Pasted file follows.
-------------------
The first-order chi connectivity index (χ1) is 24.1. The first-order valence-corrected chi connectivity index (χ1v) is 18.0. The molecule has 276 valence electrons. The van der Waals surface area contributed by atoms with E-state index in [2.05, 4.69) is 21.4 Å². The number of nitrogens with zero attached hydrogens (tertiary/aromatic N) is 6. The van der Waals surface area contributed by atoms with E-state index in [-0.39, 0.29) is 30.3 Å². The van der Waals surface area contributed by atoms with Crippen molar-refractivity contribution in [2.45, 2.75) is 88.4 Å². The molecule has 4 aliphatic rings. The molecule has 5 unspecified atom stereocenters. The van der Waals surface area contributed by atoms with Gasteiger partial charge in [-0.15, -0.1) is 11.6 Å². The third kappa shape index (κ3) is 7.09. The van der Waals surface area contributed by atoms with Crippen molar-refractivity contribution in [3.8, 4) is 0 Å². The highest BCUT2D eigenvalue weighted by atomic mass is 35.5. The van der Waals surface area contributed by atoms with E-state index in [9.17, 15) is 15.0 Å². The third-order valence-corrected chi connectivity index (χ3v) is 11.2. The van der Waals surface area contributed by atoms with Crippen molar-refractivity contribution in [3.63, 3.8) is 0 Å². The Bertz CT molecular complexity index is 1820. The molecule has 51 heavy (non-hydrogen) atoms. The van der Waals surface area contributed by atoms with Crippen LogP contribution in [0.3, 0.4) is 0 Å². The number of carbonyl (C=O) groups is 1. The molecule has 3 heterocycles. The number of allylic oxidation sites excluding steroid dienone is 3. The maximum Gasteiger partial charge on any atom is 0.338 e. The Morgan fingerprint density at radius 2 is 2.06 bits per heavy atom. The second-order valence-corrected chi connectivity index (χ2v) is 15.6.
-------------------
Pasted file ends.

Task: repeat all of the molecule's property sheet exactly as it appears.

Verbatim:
The first-order chi connectivity index (χ1) is 24.1. The first-order valence-corrected chi connectivity index (χ1v) is 18.0. The molecule has 276 valence electrons. The van der Waals surface area contributed by atoms with E-state index in [2.05, 4.69) is 21.4 Å². The number of nitrogens with zero attached hydrogens (tertiary/aromatic N) is 6. The van der Waals surface area contributed by atoms with E-state index in [-0.39, 0.29) is 30.3 Å². The van der Waals surface area contributed by atoms with Crippen molar-refractivity contribution in [2.45, 2.75) is 88.4 Å². The molecule has 4 aliphatic rings. The molecule has 5 unspecified atom stereocenters. The van der Waals surface area contributed by atoms with Gasteiger partial charge in [-0.15, -0.1) is 11.6 Å². The third kappa shape index (κ3) is 7.09. The van der Waals surface area contributed by atoms with Crippen molar-refractivity contribution in [3.8, 4) is 0 Å². The highest BCUT2D eigenvalue weighted by atomic mass is 35.5. The van der Waals surface area contributed by atoms with E-state index in [9.17, 15) is 15.0 Å². The third-order valence-corrected chi connectivity index (χ3v) is 11.2. The van der Waals surface area contributed by atoms with Crippen molar-refractivity contribution in [3.63, 3.8) is 0 Å². The Bertz CT molecular complexity index is 1820. The molecule has 51 heavy (non-hydrogen) atoms. The van der Waals surface area contributed by atoms with Crippen LogP contribution in [0.3, 0.4) is 0 Å². The number of carbonyl (C=O) groups is 1. The molecule has 3 heterocycles. The number of allylic oxidation sites excluding steroid dienone is 3. The maximum Gasteiger partial charge on any atom is 0.338 e. The Morgan fingerprint density at radius 2 is 2.06 bits per heavy atom. The second-order valence-corrected chi connectivity index (χ2v) is 15.6.